In his response to my questioning his “The Babylonian Gap,” BAR 26:06 (“There Was No Gap,” BAR 28:03), Ephraim Stern disqualified me as a critic of his published work on the grounds that I am not a professional archaeologist and that I quote scholars who died decades ago.
The second indictment is hard to take, since I systematically compared his results with those of authors in the two most recent encyclopedias of archaeology in the region, one of which Stern himself edited. All of these authors were, or are, directly involved in archaeology in the region, many of them had excavated the sites about which they wrote, and few if any had died decades ago. In most of the cases cited, their conclusions disagreed with those of Professor Stern.
As for the other disqualification, one does not need to be a professional 014archaeologist to know that Tyre was not taken and destroyed by Nebuchadrezzar.
Archaeology is a branch of history. The archaeologist, like the historian, must be prepared to publish his results—preferably with supporting documentation—and take the consequences.
John A. O’Brien Professor Emeritus
University of Notre Dame
Notre Dame, Indiana
Judah Destroyed—But Not Completely
As someone who for many years has had a keen interest in the Babylonian period in ancient Judah, I read with great interest the scholarly tit-for-tat between Joseph Blenkinsopp and Ephraim Stern regarding the supposed gap of 586 to 539 B.C. Both authors are right, and both are wrong, depending how you define the term “gap.”
If by “gap” one means that all human activity in the area ceased, then Blenkinsopp is right—there is plenty of evidence of activity in the kingdom of Judah after the Babylonian destruction of Jerusalem. On the other hand, if one defines it to mean a severe reduction in the general population, coupled with the removal of most elite segments of society and their supporting infrastructure (palaces, cult sites, military units, artisans), then Stern is correct. There is no doubt that Judah suffered a severe blow and would not recover as a significant political force for many years.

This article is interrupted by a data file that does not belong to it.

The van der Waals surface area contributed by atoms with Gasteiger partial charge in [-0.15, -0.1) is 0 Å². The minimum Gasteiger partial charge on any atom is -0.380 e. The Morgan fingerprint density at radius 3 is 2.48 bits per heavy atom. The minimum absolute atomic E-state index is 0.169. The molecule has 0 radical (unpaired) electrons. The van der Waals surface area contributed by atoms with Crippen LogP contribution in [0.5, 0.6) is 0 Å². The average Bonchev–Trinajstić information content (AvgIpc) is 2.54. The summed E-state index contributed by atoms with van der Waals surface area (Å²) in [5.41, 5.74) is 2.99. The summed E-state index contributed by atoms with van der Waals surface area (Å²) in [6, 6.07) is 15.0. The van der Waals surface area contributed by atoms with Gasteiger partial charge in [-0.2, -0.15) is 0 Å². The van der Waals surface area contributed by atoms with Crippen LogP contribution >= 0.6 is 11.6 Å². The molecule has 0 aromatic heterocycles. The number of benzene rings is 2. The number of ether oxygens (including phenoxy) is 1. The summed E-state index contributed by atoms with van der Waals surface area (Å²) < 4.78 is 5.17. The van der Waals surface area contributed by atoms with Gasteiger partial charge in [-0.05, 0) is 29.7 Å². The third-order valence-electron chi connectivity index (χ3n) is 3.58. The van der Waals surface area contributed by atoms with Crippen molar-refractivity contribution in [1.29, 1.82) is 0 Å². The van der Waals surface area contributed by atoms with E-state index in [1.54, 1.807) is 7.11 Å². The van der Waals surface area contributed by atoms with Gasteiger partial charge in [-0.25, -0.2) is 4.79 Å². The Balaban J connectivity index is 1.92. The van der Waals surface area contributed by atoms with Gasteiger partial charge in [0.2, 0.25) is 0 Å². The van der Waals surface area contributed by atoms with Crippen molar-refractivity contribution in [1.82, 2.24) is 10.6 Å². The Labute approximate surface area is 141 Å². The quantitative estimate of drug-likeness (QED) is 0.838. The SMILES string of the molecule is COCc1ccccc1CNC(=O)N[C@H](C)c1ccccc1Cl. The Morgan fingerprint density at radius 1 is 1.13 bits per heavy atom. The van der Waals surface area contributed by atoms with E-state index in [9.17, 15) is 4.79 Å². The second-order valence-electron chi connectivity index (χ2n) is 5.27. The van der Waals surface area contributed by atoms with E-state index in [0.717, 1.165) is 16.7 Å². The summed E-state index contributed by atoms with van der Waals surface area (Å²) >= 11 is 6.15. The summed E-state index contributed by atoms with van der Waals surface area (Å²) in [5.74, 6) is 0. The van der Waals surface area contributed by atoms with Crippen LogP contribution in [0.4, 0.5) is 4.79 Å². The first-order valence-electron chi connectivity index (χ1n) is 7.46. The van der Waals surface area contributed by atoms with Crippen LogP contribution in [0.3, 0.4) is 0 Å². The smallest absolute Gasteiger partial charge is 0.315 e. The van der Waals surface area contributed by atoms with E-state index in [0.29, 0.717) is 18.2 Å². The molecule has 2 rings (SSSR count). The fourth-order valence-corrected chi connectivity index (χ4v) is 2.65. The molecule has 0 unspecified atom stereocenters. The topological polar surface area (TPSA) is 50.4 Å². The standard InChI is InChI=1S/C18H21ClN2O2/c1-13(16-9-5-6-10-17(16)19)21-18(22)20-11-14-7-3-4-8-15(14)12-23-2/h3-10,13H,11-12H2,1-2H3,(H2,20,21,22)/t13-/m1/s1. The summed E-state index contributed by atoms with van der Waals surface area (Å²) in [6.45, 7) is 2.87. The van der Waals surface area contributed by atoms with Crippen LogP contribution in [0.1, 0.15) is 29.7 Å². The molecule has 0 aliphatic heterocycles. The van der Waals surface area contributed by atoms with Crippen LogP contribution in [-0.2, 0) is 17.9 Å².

Let me present a more nuanced view, based on my own work and on the insights gained from the work of many others presented at a conference held last May in Tel Aviv that was devoted to just this topic.
The major problem confronting us when trying to reconstruct anything about this period is the relative lack of archaeological and textual data, compared to the preceding period, Iron Age II (1000–586 B.C.). Of course lack of data does not mean that nothing was going on, but just that, for whatever reasons, the evidence is not available or has not survived. The textual gap was created by the authors and editors of the Bible. These were primarily elite members of society, who were forced into exile in Babylonia. For them the Exile was the purifying and transforming moment that initiated the move away from the religious practices of Iron Age Israel, many of which they considered to be degenerate and pagan, to the emergent Judaism of the Persian (sixth-fourth centuries B.C.) and later periods. For these authors to have mentioned any activities in Israel during the Babylonian period that appeared to have continued Iron Age practices would have added an aura of legitimacy to them, something that was counter to their agenda. When the texts were composed and edited, every effort was made to play up the emptiness of the land as much as possible.